Hi

I am making a program that reads a string, when it finds a '.' character it changes the next character after the '.' to uppercase.

My problem is, I am trying to take a string with 5 arrays (string line[5]), & extract the 1st character of line[0], then the 1st character of line[1] and so on. But I dont know the correct way to do it?

input file (info.txt) contents:

i went to the zoo. i love cheese. how are you. what is your name. nice to meet you.

Here is my code, as you can see I dont know the correct syntax to do what I want in function capitalise.

#include <iostream>
#include <iomanip>
#include <string>
#include <fstream>

using namespace std;

void capitalise(string line_array[]);

int main()
{
	ifstream infile;

	string line_array[5];

	infile.open("info.txt");

	if (!infile)
	{
		cout << "Failed to open file";
		return 0;
	}

	for (int i = 0; i < 5; i++)
	{
		getline(infile, line_array[i], '.');
	}

	infile.close();
	
	capitalise(line_array);


	return 0;
}

void capitalise(string line_array[])
{
	char first_letter[5];
		
	for (int i = 0; i < 5; i++)
	{
		line_array >> cin.ignore(100, ' ');
		first_letter[i] = line_array[i];
	}

	for (int j = 0; j < 5; j++)
	{
		if ( first_letter[j] != toupper(first_letter[j]) )
			first_letter[j] = toupper(first_letter[j]);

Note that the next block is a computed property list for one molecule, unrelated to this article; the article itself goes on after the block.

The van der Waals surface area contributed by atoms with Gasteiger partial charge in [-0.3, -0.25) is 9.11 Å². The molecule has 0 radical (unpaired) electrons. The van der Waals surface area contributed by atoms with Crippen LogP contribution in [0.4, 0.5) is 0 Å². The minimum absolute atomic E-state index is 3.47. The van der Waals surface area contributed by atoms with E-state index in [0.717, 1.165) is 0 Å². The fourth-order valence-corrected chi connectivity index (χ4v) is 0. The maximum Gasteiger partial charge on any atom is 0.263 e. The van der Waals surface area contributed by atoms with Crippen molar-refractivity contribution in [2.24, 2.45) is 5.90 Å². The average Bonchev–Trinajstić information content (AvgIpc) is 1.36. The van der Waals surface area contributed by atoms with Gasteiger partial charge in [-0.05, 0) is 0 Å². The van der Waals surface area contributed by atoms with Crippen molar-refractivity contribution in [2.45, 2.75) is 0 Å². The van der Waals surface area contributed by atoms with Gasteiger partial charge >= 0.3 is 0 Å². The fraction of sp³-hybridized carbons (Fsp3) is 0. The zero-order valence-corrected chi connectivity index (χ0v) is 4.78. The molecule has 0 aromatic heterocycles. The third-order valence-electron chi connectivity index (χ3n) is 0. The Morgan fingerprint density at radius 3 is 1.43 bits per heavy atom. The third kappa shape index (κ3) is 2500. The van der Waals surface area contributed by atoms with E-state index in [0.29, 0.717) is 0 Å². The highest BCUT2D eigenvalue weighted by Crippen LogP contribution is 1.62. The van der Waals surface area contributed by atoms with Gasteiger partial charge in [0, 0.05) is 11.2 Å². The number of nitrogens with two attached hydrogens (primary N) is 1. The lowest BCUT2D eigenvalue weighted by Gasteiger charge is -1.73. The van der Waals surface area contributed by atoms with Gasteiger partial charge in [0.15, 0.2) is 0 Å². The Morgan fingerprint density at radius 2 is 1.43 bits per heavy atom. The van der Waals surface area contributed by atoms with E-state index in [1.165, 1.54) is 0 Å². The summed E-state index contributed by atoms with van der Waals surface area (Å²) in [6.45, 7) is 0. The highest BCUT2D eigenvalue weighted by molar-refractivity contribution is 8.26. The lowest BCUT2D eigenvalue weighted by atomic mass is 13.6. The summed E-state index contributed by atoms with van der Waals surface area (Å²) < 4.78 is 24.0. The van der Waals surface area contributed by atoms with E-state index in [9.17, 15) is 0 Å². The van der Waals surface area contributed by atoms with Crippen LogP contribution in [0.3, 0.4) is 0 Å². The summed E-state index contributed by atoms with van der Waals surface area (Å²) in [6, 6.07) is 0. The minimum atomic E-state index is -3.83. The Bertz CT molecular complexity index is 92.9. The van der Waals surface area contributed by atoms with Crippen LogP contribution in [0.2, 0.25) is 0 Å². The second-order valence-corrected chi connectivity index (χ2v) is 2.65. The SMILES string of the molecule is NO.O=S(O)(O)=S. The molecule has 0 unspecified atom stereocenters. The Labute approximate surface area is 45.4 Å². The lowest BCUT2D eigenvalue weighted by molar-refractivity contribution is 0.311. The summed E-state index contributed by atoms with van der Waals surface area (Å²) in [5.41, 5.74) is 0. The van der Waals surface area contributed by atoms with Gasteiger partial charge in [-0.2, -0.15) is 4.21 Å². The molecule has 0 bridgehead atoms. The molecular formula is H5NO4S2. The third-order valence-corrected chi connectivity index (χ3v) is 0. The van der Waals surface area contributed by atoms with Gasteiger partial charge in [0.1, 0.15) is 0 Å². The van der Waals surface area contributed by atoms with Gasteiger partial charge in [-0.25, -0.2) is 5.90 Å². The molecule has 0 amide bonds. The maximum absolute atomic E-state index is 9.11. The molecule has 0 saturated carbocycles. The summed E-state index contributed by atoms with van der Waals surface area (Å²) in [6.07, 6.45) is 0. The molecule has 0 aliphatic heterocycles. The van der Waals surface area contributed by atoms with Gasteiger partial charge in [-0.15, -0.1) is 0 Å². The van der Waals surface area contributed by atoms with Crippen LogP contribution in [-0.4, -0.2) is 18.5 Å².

}
	

}

Ok I think I'm misunderstanding something here.

When you mean a string of 5 arrays you really mean an array of depth 5 that can store strings?

Also, are we at all backtracking? And what is really the first character?

If we try using an implementation that parses your line of text (one big string) into 5 smaller strings, each one a sentence, Which character do you want to be the first?

Let's assume that the first character is a letter and that you break up the big string into 5 smaller ones. If that's true, and you're only analyzing the first letter, then none of your letters will be capitalized. Now let's assume that the first letter is a '.'. If that's true then you have to modify your file to have a . in the first sentence and split your big string into smaller ones with a space-char delimiter.

Now let's assume that you don't split your string and keep it as one big string, which is fine too. You then need to consider which character is really the next. Since you are keeping the space chars, without using them as delimiters and skipping them they will persist, but you don't want to capitalize the space character instead of the actual next alphabet-based character... so as you are finding your '.' characters, you need to skip other character until you find one that can be capitalized.